On her journey, Maren (Taylor Russell) meets the mysterious Sully (Mark Rylance).
© Photo: Yannis Drakoulidis / Metro Goldwyn Mayer Pictures

But the heartland has another, literally bloody, meaning in Bones and All. And how effortlessly these two aspects find each other without repelling each other speaks for the director of the gay coming-of-age story Call Me by Your Name and the occult body-horror film Suspiria. Maren and Lee belong to a species of cannibals that roam this America in search of food. They find their victims on the fringes of society: people like them, whose existence and disappearance nobody notices; who remain anonymous even in (natural) death.

Bones crackle on the audio track

Lee has been eking out a living this way for years, occasionally checking in with his mother and younger sister. Maren, on the other hand, has just been left behind by her father (André Holland) because he can no longer cover up the bloody traces of his daughter. The girl inherited her disposition from her mother (Chloë Sevigny), who is the destination of her road trip. On the way, Lee introduces the inexperienced Maren to life as a cannibal, he “rips” their first victim together for her in a field: the fountain of blood stands out lyrically in the half-darkness. The bubbling gurgle of the carotid artery causes a starved shudder between lust and greed in Maren.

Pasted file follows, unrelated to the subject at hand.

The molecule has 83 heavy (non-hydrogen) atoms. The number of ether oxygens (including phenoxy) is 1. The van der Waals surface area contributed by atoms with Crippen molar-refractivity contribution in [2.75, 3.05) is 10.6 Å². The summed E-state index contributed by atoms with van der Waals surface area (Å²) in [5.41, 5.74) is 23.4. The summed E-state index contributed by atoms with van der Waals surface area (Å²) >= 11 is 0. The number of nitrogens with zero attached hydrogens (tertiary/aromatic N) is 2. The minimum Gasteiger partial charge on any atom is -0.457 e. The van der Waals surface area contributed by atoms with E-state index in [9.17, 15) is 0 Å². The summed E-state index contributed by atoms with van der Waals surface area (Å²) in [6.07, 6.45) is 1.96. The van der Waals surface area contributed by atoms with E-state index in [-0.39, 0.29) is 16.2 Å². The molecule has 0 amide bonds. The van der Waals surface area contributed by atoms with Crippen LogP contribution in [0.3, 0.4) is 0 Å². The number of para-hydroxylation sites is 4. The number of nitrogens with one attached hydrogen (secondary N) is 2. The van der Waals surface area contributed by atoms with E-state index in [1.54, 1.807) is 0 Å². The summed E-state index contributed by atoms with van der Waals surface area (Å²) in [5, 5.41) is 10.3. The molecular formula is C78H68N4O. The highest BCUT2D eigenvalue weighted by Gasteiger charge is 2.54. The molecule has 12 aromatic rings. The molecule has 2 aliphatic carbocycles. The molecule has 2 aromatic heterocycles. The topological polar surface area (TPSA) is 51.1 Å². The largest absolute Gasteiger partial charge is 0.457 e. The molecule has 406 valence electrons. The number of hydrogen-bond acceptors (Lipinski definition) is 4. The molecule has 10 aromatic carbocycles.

Nevertheless, in Guadagnino’s love story there is never a speculative joy in crossing borders. Panning to an arrangement of family photos showing the victim (while bones crackle on the audio track), the moral dimension of her act is brought to life even at the moment of death. Objects such as photographs or the Walkman, on which Maren is listening to a long farewell message from her father, are a constant reminder that her instinct to survive is costing others their lives.

The Big Country: Lee (Timothée Chalamet) and Maren (Taylor Russell) roam the Midwest.
The Big Country: Lee (Timothée Chalamet) and Maren (Taylor Russell) roam the Midwest.
© Photo: Yannis Drakoulidis / Metro Goldwyn Mayer Pictures

Cannibalism is a stark metaphor for the sense of alienation—whether social, political, or economic. But the violence in “Bones and All,” even where its portrayal is realistic and graphic, never comes across as an end in itself. (There are, however, people in “Bones and All” whose ending triggers glee.)